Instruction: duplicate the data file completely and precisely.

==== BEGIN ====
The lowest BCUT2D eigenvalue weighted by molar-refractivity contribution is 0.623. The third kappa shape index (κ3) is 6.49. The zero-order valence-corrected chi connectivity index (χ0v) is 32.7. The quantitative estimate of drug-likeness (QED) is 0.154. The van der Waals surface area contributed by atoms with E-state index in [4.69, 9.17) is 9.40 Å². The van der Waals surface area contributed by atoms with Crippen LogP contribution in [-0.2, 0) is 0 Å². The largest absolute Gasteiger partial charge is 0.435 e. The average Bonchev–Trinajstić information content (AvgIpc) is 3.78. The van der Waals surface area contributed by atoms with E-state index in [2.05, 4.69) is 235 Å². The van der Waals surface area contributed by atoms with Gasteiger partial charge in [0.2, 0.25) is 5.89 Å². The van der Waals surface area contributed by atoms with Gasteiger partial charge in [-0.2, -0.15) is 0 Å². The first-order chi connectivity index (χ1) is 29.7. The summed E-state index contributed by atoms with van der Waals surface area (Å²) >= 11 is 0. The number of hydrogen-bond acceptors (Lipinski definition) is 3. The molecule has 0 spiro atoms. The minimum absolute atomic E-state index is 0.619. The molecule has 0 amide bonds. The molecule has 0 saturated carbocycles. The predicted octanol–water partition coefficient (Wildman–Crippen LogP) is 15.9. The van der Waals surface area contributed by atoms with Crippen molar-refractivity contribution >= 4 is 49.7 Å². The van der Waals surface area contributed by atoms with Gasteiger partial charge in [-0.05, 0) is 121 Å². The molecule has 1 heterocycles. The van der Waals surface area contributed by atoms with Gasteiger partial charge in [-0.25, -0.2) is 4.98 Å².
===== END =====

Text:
The lowest BCUT2D eigenvalue weighted by molar-refractivity contribution is 0.623. The third kappa shape index (κ3) is 6.49. The zero-order valence-corrected chi connectivity index (χ0v) is 32.7. The quantitative estimate of drug-likeness (QED) is 0.154. The van der Waals surface area contributed by atoms with E-state index in [4.69, 9.17) is 9.40 Å². The van der Waals surface area contributed by atoms with Crippen LogP contribution in [-0.2, 0) is 0 Å². The largest absolute Gasteiger partial charge is 0.435 e. The average Bonchev–Trinajstić information content (AvgIpc) is 3.78. The van der Waals surface area contributed by atoms with E-state index in [2.05, 4.69) is 235 Å². The van der Waals surface area contributed by atoms with Gasteiger partial charge in [0.2, 0.25) is 5.89 Å². The van der Waals surface area contributed by atoms with Gasteiger partial charge in [-0.2, -0.15) is 0 Å². The first-order chi connectivity index (χ1) is 29.7. The summed E-state index contributed by atoms with van der Waals surface area (Å²) >= 11 is 0. The number of hydrogen-bond acceptors (Lipinski definition) is 3. The molecule has 0 spiro atoms. The minimum absolute atomic E-state index is 0.619. The molecule has 0 amide bonds. The molecule has 0 saturated carbocycles. The predicted octanol–water partition coefficient (Wildman–Crippen LogP) is 15.9. The van der Waals surface area contributed by atoms with Crippen molar-refractivity contribution >= 4 is 49.7 Å². The van der Waals surface area contributed by atoms with Gasteiger partial charge in [-0.05, 0) is 121 Å². The molecule has 1 heterocycles. The van der Waals surface area contributed by atoms with Gasteiger partial charge in [-0.25, -0.2) is 4.98 Å².